Although the addition of a co-coordinator figures to help, both Miller and Mangino made it clear that Miller wasn’t brought in to bail Bowen out.
“Clint’s the defensive coordinator, and Bill Miller’s role is to fill the same role that Clint Bowen had when he was the co-defensive coordinator,” Mangino said. “He’s in a support role. He’s another set of eyes to bounce things off of.”
Added Miller: “First of all, Clint’s a great teacher. And I think what’s really good is he’s always eager to find a better way to do things. I think great coaches are always looking for a better way to do things that they’ve done in the past. And he’s enthusiastic about that. He loves the game of football. He loves the teaching part of it, the recruiting part of it, the meetings, the games. He’s a football guy, and I think the University of Kansas is real lucky to have him.”
Bowen feels the same way about his new colleague.
“Having a guy of coach Miller’s experience is obviously a bonus for us,” Bowen said. “The guy’s been doing it a long time and seen a lot of different things. With that, when problems come up, there will be another very solid voice in the room that can help come up with a solution.”
Bowen said he and Miller recently sat down and mapped out each other’s duties for the season, from what drills to run and techniques to emphasize in practice to what will be expected on game days.
“When they put their two heads together, we’re going to have a really good defense and make a lot of plays this year,” Patterson said.
Really, though, the biggest reason to expect improvement for a defense that ranked 89th in the nation last year — including 114th against the pass — isn’t the addition of a veteran coach or the improvement of the players. It’s the comfort level of their second-year leader and the confidence his players feel from having him at the helm.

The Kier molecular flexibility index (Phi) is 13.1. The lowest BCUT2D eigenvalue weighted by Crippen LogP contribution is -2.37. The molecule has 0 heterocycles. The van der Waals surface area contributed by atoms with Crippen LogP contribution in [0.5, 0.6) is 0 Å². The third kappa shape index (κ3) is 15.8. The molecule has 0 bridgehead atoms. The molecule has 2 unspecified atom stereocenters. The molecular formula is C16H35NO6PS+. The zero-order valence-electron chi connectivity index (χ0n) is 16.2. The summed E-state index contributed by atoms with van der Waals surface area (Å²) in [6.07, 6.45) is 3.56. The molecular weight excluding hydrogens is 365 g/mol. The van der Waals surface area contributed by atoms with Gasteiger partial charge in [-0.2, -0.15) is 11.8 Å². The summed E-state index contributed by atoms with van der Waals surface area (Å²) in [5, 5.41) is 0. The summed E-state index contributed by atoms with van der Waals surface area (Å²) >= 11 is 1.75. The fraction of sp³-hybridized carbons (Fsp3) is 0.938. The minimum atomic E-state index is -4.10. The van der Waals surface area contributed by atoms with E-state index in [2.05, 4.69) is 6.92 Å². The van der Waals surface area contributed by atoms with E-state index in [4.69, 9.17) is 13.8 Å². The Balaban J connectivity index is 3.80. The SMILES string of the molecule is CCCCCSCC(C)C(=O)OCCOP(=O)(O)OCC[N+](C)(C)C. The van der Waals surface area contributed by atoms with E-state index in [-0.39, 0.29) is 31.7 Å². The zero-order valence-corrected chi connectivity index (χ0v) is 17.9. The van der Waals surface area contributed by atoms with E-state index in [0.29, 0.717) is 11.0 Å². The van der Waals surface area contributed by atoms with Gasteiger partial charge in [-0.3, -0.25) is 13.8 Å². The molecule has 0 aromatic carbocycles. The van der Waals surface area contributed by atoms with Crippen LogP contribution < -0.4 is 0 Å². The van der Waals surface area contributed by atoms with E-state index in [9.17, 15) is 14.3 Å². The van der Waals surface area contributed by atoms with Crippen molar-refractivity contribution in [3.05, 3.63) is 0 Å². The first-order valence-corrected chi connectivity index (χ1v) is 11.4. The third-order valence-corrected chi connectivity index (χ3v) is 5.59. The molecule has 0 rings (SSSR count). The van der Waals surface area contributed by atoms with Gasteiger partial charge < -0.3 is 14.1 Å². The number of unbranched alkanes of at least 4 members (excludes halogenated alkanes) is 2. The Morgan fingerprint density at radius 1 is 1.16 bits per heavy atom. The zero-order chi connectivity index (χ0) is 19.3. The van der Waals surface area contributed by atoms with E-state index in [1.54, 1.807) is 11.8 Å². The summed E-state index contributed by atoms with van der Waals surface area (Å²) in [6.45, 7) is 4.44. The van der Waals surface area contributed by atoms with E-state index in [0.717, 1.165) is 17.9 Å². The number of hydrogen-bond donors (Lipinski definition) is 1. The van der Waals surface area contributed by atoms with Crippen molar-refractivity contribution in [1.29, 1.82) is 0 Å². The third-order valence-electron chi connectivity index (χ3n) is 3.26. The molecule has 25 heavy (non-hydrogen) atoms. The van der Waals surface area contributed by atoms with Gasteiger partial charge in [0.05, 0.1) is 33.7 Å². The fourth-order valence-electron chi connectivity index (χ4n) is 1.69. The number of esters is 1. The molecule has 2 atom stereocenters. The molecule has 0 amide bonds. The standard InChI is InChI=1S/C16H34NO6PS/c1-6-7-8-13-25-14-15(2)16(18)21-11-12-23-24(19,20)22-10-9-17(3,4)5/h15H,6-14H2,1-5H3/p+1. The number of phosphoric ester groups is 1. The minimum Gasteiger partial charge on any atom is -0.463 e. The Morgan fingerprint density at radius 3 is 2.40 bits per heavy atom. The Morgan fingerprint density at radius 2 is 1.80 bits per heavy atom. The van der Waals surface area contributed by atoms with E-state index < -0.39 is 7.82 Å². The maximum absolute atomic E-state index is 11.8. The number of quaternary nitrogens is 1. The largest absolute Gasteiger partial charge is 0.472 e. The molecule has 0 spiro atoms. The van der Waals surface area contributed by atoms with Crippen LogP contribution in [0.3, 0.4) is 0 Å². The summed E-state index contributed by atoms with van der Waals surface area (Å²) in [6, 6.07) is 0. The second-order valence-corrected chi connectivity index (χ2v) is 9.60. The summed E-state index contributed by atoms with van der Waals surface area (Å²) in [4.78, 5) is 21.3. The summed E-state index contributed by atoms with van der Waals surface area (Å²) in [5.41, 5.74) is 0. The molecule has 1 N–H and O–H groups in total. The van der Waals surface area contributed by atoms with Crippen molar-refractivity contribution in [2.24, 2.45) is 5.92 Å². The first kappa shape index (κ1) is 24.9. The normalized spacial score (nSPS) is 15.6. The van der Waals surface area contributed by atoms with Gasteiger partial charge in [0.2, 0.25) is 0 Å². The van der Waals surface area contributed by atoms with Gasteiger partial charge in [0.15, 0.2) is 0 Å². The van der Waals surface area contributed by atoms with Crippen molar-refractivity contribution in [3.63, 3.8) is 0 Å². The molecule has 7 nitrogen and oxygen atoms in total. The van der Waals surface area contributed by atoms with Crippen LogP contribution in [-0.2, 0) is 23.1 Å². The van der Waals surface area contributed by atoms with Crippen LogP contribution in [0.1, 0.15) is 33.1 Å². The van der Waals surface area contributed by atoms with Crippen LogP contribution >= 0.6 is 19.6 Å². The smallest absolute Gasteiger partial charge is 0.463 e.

“I’m pretty excited about it,” senior captain Darrell Stuckey said. “Last year, being his first year, he hesitated at times, like everybody does when they do something for the first time. This year, I think he’s going to be a lot more confident, a lot more experienced when it comes to making certain calls at certain times.”
Bowen said his proudest moment of the 2008 season was the Insight Bowl, a 42-21 victory against Minnesota. In the weeks leading up to the game, the Jayhawks prepared for the wide-open style of offense the Gophers had run all year. On game day, Minnesota game out with a completely different look.
“They had been a one-back, spread offense all year, and right away they came out in two backs and were trying to run the ball,” Bowen said. “Our players had to adjust immediately. Everything we had just practiced for four weeks went right out the window. I thought it was good. We had success, we made some adjustments and got some stops. It seemed like it all kind of worked out then.”
Stuckey remembers the feeling well and expects many more moments of euphoria from Bowen and the defense this season.
“It was a great thing,” Stuckey said. “It was a landmark and a milestone for him to really trust his judgment. He was pretty excited. I don’t know if his smile was as big as it was after the Missouri game, but he was pretty excited.”